So, in summary, we do unconditionally love people for reasons, and the different reasons which ground our unconditional love imply that we’ll manifest our unconditional love for different people in different ways. To love unconditionally is to acknowledge that no reason in the future will change the relationship or disposition which you aim to realize in that relationship. To bring in another example, Liz is my wife, and the unconditional love which I ought to have for her implies that there is no good reason for me to ever cease to manifest a husbandly love for her. This assumes some views on marriage inherited from the Catholic faith, of course. It certainly possible that something horrible could happen and I couldn’t manifest that love in normal ways. But that doesn’t seem like it defeats my position. It just means that something would be preventing me from manifesting the unconditional love as would in more ideal situations. This seems neither psychologically implausible, nor impossibly demanding. But it also seems like a reasonable construal of the terms ‘love’ and ‘unconditional.’
But of course this position also looks similar to several features of love which you do highlight as praiseworthy. I’m thinking of reasons 5, 8, 9, and 10. In fact, one might ask, aren’t conditions 9 and 10 so strong that they approach ‘unconditionality’ in every sense but the rather strict usage you employ in your first post. With these loves you strongly care about the flourish of others (above your own interest), even lacking many (all?) positive psychological motivations, and despite their flaws.
Yes, that’s why I say we can get everything we want from unconditional love within my strongest categories while still chucking the word “unconditional” because it’s strictly misleading and when taken literally it leads to conundrums and impossibilities. What’s wrong with saying “volitional love” or “committed love” rather than “unconditional love” and thereby being more accurate.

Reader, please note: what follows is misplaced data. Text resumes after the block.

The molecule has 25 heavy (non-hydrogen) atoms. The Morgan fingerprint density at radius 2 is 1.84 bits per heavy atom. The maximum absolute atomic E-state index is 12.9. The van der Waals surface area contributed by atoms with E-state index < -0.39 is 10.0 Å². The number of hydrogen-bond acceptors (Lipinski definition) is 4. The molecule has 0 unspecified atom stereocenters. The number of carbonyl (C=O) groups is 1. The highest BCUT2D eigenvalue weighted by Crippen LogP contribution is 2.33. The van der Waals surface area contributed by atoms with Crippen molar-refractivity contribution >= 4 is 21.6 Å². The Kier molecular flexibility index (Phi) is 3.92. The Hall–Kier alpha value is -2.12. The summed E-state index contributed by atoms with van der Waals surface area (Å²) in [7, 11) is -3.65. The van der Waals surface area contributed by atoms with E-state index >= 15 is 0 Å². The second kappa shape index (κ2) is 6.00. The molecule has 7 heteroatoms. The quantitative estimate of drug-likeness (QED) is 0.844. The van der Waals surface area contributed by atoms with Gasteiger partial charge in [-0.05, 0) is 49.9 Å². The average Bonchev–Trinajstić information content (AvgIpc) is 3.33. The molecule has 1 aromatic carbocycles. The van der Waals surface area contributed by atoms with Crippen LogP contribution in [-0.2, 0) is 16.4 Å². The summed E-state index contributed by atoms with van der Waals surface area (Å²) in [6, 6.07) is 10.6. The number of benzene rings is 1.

These conditions are, in fact, so strong, that I think that great proponent of conditional loves, Aristotle, would reject conditions 9 and 10 as desirable features of love. We should cease to love the vicious on Aristotles’ account of friendship, thus violating 10, and a friendship of virtue – the paradigm of love among men – by it’s very nature cannot possibly satisfy 9, since the virtuous love being virtuous and it’s precisely the virtue in their friend which they find so lovable.
Okay, so you think that love is unconditional enough to be called unconditional love wherever it endures past the waning of affection and objective desirability, whereas I think that such endurance means it is still minimally conditional but volitionally maintained. It is helpful that you point up this difference between Aristotle and me wherein I think complete love would endure beyond our simple love of the good in another person. I argue fullest loving involves loving the person because of his or her good initially and then despite its absence henceforth.
I had meant to offer some further comments on your list of ten features, but this reply is already excessively long. In sum, I think you’ve taken on board most of the intuitions beyond a respect for unconditional love in conditions 9 and 10 of your account of love; so much so that it’s not clear how these features could be overturned by the presence of future conditions (excepting horrible and unnatural future conditions). But, if that is the case, then your own list of the features of love suggests that unconditional love (as I have defined it) is an ineliminable feature of robust and plausible human love.
And maybe all of this does boil down to a dispute about definitions. But I think clearer terms would serve us well, so think the exercise is definitely worth it.
I hope you have time to remark further on the other points that caught your attention in my earlier posts and any that may have struck you in this one.
And now I ask everyone else reading too—Your Thoughts?